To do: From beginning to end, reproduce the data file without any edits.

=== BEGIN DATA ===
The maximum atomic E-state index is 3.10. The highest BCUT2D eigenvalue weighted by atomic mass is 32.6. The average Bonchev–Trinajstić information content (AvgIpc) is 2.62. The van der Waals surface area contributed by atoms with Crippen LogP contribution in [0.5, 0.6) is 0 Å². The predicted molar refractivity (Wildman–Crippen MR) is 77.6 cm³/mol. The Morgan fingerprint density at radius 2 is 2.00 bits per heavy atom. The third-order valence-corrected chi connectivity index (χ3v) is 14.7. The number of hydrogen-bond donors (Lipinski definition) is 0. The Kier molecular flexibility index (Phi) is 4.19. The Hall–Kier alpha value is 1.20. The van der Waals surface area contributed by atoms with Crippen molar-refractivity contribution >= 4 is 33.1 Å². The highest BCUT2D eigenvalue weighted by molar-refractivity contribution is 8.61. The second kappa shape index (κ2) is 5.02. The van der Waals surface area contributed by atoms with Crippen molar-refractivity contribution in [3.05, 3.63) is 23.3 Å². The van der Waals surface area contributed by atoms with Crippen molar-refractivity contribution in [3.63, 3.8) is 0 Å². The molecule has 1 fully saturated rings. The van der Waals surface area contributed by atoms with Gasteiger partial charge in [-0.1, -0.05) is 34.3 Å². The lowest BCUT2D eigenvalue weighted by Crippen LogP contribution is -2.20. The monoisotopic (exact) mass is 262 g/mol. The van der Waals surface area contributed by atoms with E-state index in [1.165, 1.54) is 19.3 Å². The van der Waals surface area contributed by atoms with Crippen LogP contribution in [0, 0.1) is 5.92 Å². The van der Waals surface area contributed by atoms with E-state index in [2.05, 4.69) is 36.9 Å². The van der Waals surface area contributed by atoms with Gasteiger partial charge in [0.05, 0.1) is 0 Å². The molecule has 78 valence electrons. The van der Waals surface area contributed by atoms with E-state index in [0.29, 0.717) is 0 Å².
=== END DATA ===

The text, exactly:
The maximum atomic E-state index is 3.10. The highest BCUT2D eigenvalue weighted by atomic mass is 32.6. The average Bonchev–Trinajstić information content (AvgIpc) is 2.62. The van der Waals surface area contributed by atoms with Crippen LogP contribution in [0.5, 0.6) is 0 Å². The predicted molar refractivity (Wildman–Crippen MR) is 77.6 cm³/mol. The Morgan fingerprint density at radius 2 is 2.00 bits per heavy atom. The third-order valence-corrected chi connectivity index (χ3v) is 14.7. The number of hydrogen-bond donors (Lipinski definition) is 0. The Kier molecular flexibility index (Phi) is 4.19. The Hall–Kier alpha value is 1.20. The van der Waals surface area contributed by atoms with Crippen molar-refractivity contribution >= 4 is 33.1 Å². The highest BCUT2D eigenvalue weighted by molar-refractivity contribution is 8.61. The second kappa shape index (κ2) is 5.02. The van der Waals surface area contributed by atoms with Crippen molar-refractivity contribution in [3.05, 3.63) is 23.3 Å². The van der Waals surface area contributed by atoms with Crippen molar-refractivity contribution in [3.63, 3.8) is 0 Å². The molecule has 1 fully saturated rings. The van der Waals surface area contributed by atoms with Gasteiger partial charge in [-0.1, -0.05) is 34.3 Å². The lowest BCUT2D eigenvalue weighted by Crippen LogP contribution is -2.20. The monoisotopic (exact) mass is 262 g/mol. The van der Waals surface area contributed by atoms with E-state index in [1.165, 1.54) is 19.3 Å². The van der Waals surface area contributed by atoms with Crippen LogP contribution in [0, 0.1) is 5.92 Å². The van der Waals surface area contributed by atoms with E-state index in [2.05, 4.69) is 36.9 Å². The van der Waals surface area contributed by atoms with Gasteiger partial charge in [0.05, 0.1) is 0 Å². The molecule has 78 valence electrons. The van der Waals surface area contributed by atoms with E-state index in [0.29, 0.717) is 0 Å².